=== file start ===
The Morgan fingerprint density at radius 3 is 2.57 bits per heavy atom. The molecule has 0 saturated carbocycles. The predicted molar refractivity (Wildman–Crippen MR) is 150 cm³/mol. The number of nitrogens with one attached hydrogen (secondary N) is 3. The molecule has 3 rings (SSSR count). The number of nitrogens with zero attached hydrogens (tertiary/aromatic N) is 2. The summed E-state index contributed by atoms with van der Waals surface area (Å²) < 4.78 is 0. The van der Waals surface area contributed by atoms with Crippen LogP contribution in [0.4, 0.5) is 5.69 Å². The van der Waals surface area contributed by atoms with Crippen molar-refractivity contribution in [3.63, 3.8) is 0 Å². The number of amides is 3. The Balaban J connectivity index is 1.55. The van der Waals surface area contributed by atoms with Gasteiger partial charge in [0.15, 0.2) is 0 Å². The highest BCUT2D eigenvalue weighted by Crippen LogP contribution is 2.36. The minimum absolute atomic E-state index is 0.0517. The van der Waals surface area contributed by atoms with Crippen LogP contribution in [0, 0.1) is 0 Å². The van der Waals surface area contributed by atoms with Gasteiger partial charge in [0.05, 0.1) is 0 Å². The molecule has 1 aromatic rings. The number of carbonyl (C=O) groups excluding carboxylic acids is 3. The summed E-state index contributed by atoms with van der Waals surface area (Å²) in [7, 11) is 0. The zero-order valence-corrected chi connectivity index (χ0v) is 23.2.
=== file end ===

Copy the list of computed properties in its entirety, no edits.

The Morgan fingerprint density at radius 3 is 2.57 bits per heavy atom. The molecule has 0 saturated carbocycles. The predicted molar refractivity (Wildman–Crippen MR) is 150 cm³/mol. The number of nitrogens with one attached hydrogen (secondary N) is 3. The molecule has 3 rings (SSSR count). The number of nitrogens with zero attached hydrogens (tertiary/aromatic N) is 2. The summed E-state index contributed by atoms with van der Waals surface area (Å²) < 4.78 is 0. The van der Waals surface area contributed by atoms with Crippen LogP contribution in [0.4, 0.5) is 5.69 Å². The van der Waals surface area contributed by atoms with Crippen molar-refractivity contribution in [3.63, 3.8) is 0 Å². The number of amides is 3. The Balaban J connectivity index is 1.55. The van der Waals surface area contributed by atoms with Gasteiger partial charge in [0.15, 0.2) is 0 Å². The highest BCUT2D eigenvalue weighted by Crippen LogP contribution is 2.36. The minimum absolute atomic E-state index is 0.0517. The van der Waals surface area contributed by atoms with Crippen LogP contribution in [0, 0.1) is 0 Å². The van der Waals surface area contributed by atoms with Gasteiger partial charge in [0.05, 0.1) is 0 Å². The molecule has 1 aromatic rings. The number of carbonyl (C=O) groups excluding carboxylic acids is 3. The summed E-state index contributed by atoms with van der Waals surface area (Å²) in [7, 11) is 0. The zero-order valence-corrected chi connectivity index (χ0v) is 23.2.